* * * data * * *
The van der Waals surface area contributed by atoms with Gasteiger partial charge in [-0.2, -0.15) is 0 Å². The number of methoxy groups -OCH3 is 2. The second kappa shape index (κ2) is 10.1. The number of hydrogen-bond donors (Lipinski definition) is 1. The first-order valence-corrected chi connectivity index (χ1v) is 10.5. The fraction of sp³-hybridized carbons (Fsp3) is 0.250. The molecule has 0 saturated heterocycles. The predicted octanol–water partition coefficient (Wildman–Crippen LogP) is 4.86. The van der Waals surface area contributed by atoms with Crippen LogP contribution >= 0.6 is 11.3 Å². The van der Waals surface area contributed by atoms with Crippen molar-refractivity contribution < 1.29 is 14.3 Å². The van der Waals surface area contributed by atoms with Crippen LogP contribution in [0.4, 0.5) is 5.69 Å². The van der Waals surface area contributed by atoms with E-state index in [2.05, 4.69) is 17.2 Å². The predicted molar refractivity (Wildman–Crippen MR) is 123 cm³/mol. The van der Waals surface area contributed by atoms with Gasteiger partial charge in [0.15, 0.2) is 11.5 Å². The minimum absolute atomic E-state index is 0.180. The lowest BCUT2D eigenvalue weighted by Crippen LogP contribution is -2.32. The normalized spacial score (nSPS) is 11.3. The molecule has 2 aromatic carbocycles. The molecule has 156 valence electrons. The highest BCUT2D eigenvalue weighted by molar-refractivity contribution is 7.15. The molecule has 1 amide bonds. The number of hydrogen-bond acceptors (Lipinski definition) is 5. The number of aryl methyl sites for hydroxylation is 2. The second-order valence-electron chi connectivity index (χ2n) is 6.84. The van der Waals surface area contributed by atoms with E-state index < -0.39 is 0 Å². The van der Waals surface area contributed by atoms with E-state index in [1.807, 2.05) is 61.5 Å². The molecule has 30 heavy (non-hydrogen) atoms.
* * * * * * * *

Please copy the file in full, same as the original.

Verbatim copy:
The van der Waals surface area contributed by atoms with Gasteiger partial charge in [-0.2, -0.15) is 0 Å². The number of methoxy groups -OCH3 is 2. The second kappa shape index (κ2) is 10.1. The number of hydrogen-bond donors (Lipinski definition) is 1. The first-order valence-corrected chi connectivity index (χ1v) is 10.5. The fraction of sp³-hybridized carbons (Fsp3) is 0.250. The molecule has 0 saturated heterocycles. The predicted octanol–water partition coefficient (Wildman–Crippen LogP) is 4.86. The van der Waals surface area contributed by atoms with Crippen LogP contribution >= 0.6 is 11.3 Å². The van der Waals surface area contributed by atoms with Crippen molar-refractivity contribution < 1.29 is 14.3 Å². The van der Waals surface area contributed by atoms with Crippen LogP contribution in [0.4, 0.5) is 5.69 Å². The van der Waals surface area contributed by atoms with E-state index in [2.05, 4.69) is 17.2 Å². The predicted molar refractivity (Wildman–Crippen MR) is 123 cm³/mol. The van der Waals surface area contributed by atoms with Gasteiger partial charge in [0.15, 0.2) is 11.5 Å². The minimum absolute atomic E-state index is 0.180. The lowest BCUT2D eigenvalue weighted by Crippen LogP contribution is -2.32. The normalized spacial score (nSPS) is 11.3. The molecule has 2 aromatic carbocycles. The molecule has 156 valence electrons. The highest BCUT2D eigenvalue weighted by molar-refractivity contribution is 7.15. The molecule has 1 amide bonds. The number of hydrogen-bond acceptors (Lipinski definition) is 5. The number of aryl methyl sites for hydroxylation is 2. The second-order valence-electron chi connectivity index (χ2n) is 6.84. The van der Waals surface area contributed by atoms with E-state index < -0.39 is 0 Å². The van der Waals surface area contributed by atoms with E-state index in [1.807, 2.05) is 61.5 Å². The molecule has 30 heavy (non-hydrogen) atoms.